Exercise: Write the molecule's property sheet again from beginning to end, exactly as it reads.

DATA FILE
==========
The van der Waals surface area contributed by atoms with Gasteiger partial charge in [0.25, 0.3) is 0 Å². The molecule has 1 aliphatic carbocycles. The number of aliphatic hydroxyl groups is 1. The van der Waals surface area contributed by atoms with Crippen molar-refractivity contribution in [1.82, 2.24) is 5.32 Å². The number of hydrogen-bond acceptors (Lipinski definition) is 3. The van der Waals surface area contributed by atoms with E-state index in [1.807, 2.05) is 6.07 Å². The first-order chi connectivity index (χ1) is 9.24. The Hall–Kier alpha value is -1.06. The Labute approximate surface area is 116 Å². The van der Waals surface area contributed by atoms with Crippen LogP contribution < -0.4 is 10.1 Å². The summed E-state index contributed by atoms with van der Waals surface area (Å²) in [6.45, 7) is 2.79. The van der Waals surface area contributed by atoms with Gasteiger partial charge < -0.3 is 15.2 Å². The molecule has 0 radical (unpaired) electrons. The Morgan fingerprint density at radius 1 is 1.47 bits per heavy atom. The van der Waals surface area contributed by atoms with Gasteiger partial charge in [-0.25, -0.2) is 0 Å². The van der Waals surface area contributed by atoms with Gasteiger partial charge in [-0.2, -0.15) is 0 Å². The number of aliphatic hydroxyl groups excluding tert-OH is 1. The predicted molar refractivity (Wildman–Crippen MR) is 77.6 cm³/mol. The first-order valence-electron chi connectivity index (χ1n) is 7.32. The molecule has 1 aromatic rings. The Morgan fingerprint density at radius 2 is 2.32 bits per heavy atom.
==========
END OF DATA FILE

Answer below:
The van der Waals surface area contributed by atoms with Gasteiger partial charge in [0.25, 0.3) is 0 Å². The molecule has 1 aliphatic carbocycles. The number of aliphatic hydroxyl groups is 1. The van der Waals surface area contributed by atoms with Crippen molar-refractivity contribution in [1.82, 2.24) is 5.32 Å². The number of hydrogen-bond acceptors (Lipinski definition) is 3. The van der Waals surface area contributed by atoms with E-state index in [1.807, 2.05) is 6.07 Å². The first-order chi connectivity index (χ1) is 9.24. The Hall–Kier alpha value is -1.06. The Labute approximate surface area is 116 Å². The van der Waals surface area contributed by atoms with Crippen LogP contribution < -0.4 is 10.1 Å². The summed E-state index contributed by atoms with van der Waals surface area (Å²) in [6.45, 7) is 2.79. The van der Waals surface area contributed by atoms with Gasteiger partial charge < -0.3 is 15.2 Å². The molecule has 0 radical (unpaired) electrons. The Morgan fingerprint density at radius 1 is 1.47 bits per heavy atom. The van der Waals surface area contributed by atoms with Gasteiger partial charge in [-0.25, -0.2) is 0 Å². The van der Waals surface area contributed by atoms with Gasteiger partial charge in [-0.2, -0.15) is 0 Å². The number of aliphatic hydroxyl groups excluding tert-OH is 1. The predicted molar refractivity (Wildman–Crippen MR) is 77.6 cm³/mol. The first-order valence-electron chi connectivity index (χ1n) is 7.32. The molecule has 1 aromatic rings. The Morgan fingerprint density at radius 2 is 2.32 bits per heavy atom.